Publish App Code to GitHub

Last Updated: January 2023

GitHub is among the most popular git repositories and is an excellent place to publish open source code. In this tutorial you will learn how to setup a new GitHub repository and push your code to it. Be sure to properly sanitize your code before pushing it to GitHub (see: Prepare App for Publishing and Deploy).

Topics covered in this tutorial include:

  • Creating GitHub repositories

  • Initializing a local Git repository

  • Staging, removing staged files, and committing

  • .gitignore

  • Adding a remote and Pushing Code to GitHub


0. Start From Previous Solution (Optional)

If you wish to use the previous solution as a starting point:

git clone
cd tethysapp-earth_engine
git checkout -b prepare-publish-solution prepare-publish-solution-4.1

1. Create GitHub Account or Sign In

If you don't have a GitHub account yet, sign up using this link:

Sign in to your GitHub account using this link: After logging in, you'll be brought to your dashboard.

2. Create GitHub Repository

Create a new repository on GitHub as follows:

  1. Click on the New button located next to the header "Repositories", near the top of the left navigation menu.

  2. Select your username as the Owner.

  3. Enter "tethysapp-earth_engine" as the Repository name.


    It is recommended that you use the "tethysapp-" prefix on all Tethys app repositories.

  4. Enter the short description for your as the Description

  5. Leave all other values at their default value and press the Create repository button.


    You may have noticed options to initialize your repository with a README, .gitignore, and LICENSE file. These are excellent features for setting up a repository if you don't already have code. However, DO NOT use these features for this tutorial.

3. Initialize Local Git Repository

Before the code can be pushed to GitHub, you will need to initialize a git repository on your local machine and commit your code to it.

  1. Change into the directory containing the

cd tethysapp-earth_engine
  1. If you started from one of the previous solutions, you will need to purge the git repository before continuing

rm -rf .git
  1. Initialize a local git repository:

git init
  1. Stage all files for committing:

git add .
  1. Review the list of staged files:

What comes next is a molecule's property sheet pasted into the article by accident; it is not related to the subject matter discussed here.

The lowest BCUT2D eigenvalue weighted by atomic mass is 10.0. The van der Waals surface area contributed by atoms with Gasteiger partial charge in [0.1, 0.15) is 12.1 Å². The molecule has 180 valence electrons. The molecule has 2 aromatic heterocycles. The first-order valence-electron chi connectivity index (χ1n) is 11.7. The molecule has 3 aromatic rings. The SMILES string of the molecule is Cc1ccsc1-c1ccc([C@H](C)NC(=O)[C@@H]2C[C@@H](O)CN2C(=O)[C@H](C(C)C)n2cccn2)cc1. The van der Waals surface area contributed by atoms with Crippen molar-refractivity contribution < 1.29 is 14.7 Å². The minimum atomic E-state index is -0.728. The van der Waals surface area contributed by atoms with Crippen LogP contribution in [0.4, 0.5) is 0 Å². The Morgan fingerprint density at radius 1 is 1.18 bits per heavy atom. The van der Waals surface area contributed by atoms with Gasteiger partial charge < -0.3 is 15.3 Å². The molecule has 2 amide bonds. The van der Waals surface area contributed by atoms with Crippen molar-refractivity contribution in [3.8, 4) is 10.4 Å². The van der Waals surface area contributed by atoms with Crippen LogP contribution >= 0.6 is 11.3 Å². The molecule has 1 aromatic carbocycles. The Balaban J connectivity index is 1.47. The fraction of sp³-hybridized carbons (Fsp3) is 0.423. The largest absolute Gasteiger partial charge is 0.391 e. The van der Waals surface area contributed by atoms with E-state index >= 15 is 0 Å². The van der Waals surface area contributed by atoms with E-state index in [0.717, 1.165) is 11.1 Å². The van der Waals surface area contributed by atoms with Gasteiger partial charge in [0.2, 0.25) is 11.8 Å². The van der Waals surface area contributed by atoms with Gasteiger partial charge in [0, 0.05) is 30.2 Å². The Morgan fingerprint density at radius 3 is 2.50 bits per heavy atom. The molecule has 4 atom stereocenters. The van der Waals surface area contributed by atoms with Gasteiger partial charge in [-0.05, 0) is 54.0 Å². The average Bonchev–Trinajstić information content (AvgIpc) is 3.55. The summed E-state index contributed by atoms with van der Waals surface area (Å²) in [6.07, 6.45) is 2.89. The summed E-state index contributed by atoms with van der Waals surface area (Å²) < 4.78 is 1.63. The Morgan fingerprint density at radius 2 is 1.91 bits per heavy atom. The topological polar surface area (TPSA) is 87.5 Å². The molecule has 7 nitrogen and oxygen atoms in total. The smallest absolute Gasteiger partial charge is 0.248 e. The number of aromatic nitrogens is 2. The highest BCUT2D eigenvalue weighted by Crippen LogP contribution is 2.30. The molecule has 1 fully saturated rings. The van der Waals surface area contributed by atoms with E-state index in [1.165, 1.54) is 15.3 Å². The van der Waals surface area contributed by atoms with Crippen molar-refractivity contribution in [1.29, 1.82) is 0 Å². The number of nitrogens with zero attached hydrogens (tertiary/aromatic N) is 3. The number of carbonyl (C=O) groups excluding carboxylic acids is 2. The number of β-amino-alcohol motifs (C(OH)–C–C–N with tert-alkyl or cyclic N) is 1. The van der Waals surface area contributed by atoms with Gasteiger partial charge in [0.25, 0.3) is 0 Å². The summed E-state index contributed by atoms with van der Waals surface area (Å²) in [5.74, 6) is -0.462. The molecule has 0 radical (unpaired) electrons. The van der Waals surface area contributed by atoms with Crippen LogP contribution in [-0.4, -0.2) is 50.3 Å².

git status
  1. If any of the files in the "Changes to be committed" list contain sensitive information they need to be removed. Also remove any files containing data that are not needed by the app such as Zip archives or Shapfiles that may be in the workspace directories. This can be done as follows:

git rm --cached <path to file>


You can used patterns in git commands to more efficiently add or remove files. For example:

git rm --cached *.json


DO NOT commit your Google Earth Engine service account key file.

  1. Once you have removed all files with sensitive data, commit the staged files as follows:

git commit -m "First commit."

4. Update gitignore File

The .gitignore file is used to specify files that should not be committed or tracked by your git repository. The scaffold for Tethys apps includes a .gitignore file with common files that should be ignored for Tethys apps. Any files that you removed in the previous step are good candidates for adding to the .gitignore.

  1. Check the status of git again:

git status
  1. Notice that the files that were previously staged to be committed are gone because you committed them in the last step. Any files that you removed, such as Zip files, Shapefiles, the JSON files containing your keys, or the directories containing them should be listed in the "Untracked files" section.

  2. Open the .gitignore file and add the following lines to exclude Shapefiles, Zip files, and JSON files:



You can use the keyboard shortcut CTRL-H in Files to toggle showing hidden files (files that begin with a ".") like the .gitignore.

  1. Check the status of git again:

git status
  1. Notice that the files and directories containing the excluded files are no longer listed under "Untracked files". You should also notice that the .gitignore file is listed under the "Changes not staged for commit" section.

  2. Add any additional files to the .gitignore to clear the "Untracked files" list.

  3. Stage the .gitignore file and commit it:

git add .gitignore
git commit -m "Adds zip files, shapefiles, and json files to gitignore."

5. Push Code to GitHub Repository

With the code committed to your local git repository, you can push the code to GitHub.

  1. Navigate to:<USERNAME>/tethysapp-earth_engine, replacing <USERNAME> with your GitHub username.

  2. Locate the code block under the heading "... or push an existing repository from the command line" and copy it.

  3. Run the commands that you copied to add your GitHub repository as the remote named "origin" and then push the code. It should be similar to these commands:

git remote add origin<USERNAME>/tethysapp-earth_engine.git
git push -u origin main
  1. You should see output similar to the following:

Enumerating objects: 59, done.
Counting objects: 100% (59/59), done.
Delta compression using up to 12 threads
Compressing objects: 100% (54/54), done.
Writing objects: 100% (59/59), 2.86 MiB | 1.30 MiB/s, done.
Total 59 (delta 3), reused 0 (delta 0)
remote: Resolving deltas: 100% (3/3), done.
 * [new branch]      main -> main
Branch 'main' set up to track remote branch 'main' from 'origin'.
  1. Navigate to:<USERNAME>/tethysapp-earth_engine, refreshing the page if necessary to see your code on GitHub.


Notice that the is automatically rendered below the list of files. If you view the LICENSE file, a layman's summary is provided for the license that you provided.